If my business has been targeted by WannaCry ransomware, what should I do?
Computers affected by the WannaCry cyber-attack will have the image below on screen. As with most ransomware attacks that encrypt files, you are left with the choice of restoring the encrypted files from backups or paying the ransom, however government authorities and the police are encouraging victims not to pay the ransom because there is no guarantee the attackers will release the files. Any restoration from backups must also eradicate the malware from your computers. In addition to addressing the attack itself, you should immediately notify your insurer under any potentially applicable cyber or ransom insurance policies. At the time of writing this article, the total ransom amount paid had reached $56k.
How can I avoid potential future cyber-attacks?
There are several, relatively simple steps you can take:
- Train your staff to recognize phishing attempts which will reduce the chances ransomware could enter computer systems.
- Microsoft quickly issue software patches when vulnerabilities are flagged. Don’t delay! Update your systems regularly, especially when a ‘patch’ becomes available. These fixes are not typically installed automatically so ensure those responsible for risk management and I.T support have efficient processes in place to ensure that they are notified of update availability and take action on a regular basis.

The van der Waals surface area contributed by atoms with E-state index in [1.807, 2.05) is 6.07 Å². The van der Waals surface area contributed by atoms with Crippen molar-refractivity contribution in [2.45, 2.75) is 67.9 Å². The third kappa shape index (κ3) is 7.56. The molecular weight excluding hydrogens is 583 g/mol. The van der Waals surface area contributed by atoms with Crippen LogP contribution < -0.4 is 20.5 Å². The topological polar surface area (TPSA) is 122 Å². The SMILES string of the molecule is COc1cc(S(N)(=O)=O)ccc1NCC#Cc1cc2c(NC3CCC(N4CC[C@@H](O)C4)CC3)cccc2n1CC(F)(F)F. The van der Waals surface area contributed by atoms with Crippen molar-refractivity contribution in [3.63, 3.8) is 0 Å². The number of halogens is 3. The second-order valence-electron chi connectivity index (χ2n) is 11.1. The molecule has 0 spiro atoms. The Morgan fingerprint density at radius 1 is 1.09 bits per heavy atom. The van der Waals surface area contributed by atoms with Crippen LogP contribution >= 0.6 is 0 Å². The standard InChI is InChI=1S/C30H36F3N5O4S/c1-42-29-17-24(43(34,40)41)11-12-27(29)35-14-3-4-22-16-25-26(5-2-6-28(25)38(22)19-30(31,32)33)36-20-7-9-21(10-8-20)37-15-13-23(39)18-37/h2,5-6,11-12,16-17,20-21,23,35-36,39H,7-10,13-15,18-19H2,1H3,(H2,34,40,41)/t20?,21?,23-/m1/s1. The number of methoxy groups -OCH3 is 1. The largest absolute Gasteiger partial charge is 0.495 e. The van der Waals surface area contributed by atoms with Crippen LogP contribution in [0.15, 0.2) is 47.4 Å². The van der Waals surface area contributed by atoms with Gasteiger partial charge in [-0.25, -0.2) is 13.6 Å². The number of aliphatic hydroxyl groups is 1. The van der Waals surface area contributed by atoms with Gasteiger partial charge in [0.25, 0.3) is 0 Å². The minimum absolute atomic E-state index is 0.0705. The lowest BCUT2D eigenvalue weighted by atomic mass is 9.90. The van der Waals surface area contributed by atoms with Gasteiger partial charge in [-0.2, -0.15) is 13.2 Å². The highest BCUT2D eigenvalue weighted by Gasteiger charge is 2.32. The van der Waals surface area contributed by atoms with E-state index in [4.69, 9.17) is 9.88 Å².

- Introduce application whitelisting to prevent all unauthorised software from running.
- Install advanced malware protection, such as artificial intelligence-based software to identify unusual system activity.
- Always backup systems regularly. Restoring the effected files from your backup is the most effective way to resolve the issue quickly. You should also consider backup of files to be saved on a different system so that a ransomware attack cannot encrypt the backup.
- Install and conscientiously update antivirus software.
- Ensure that the company has an incident response plan to follow when a ransomware attack takes place.
If I have Cyber Insurance cover, would it protect me from the implications of a ransomware attack?
Cyber insurance cover can be crucial in your organisation’s ability to recover quickly from a ransomware or any other type of Cyber-attack and prevent or mitigate resultant financial loss. One of the main benefits of arranging Cyber insurance cover is often access to valuable expertise and provision of a 24/7 helpline to provide assistance in responding to an incident immediately as well as cover for forensic, investigative and crisis management costs. Additional covers may include the costs associated with loss of data and restoration, business interruption losses due to network security failures and cyber extortion damages and expenses.
If you have any questions relating to this article or would like information on what options can be considered for Cyber Insurance cover at your business, please contact Troy Johnson on 0151 236 5656 or e-mail firstname.lastname@example.org who will be delighted to assist with your enquiry.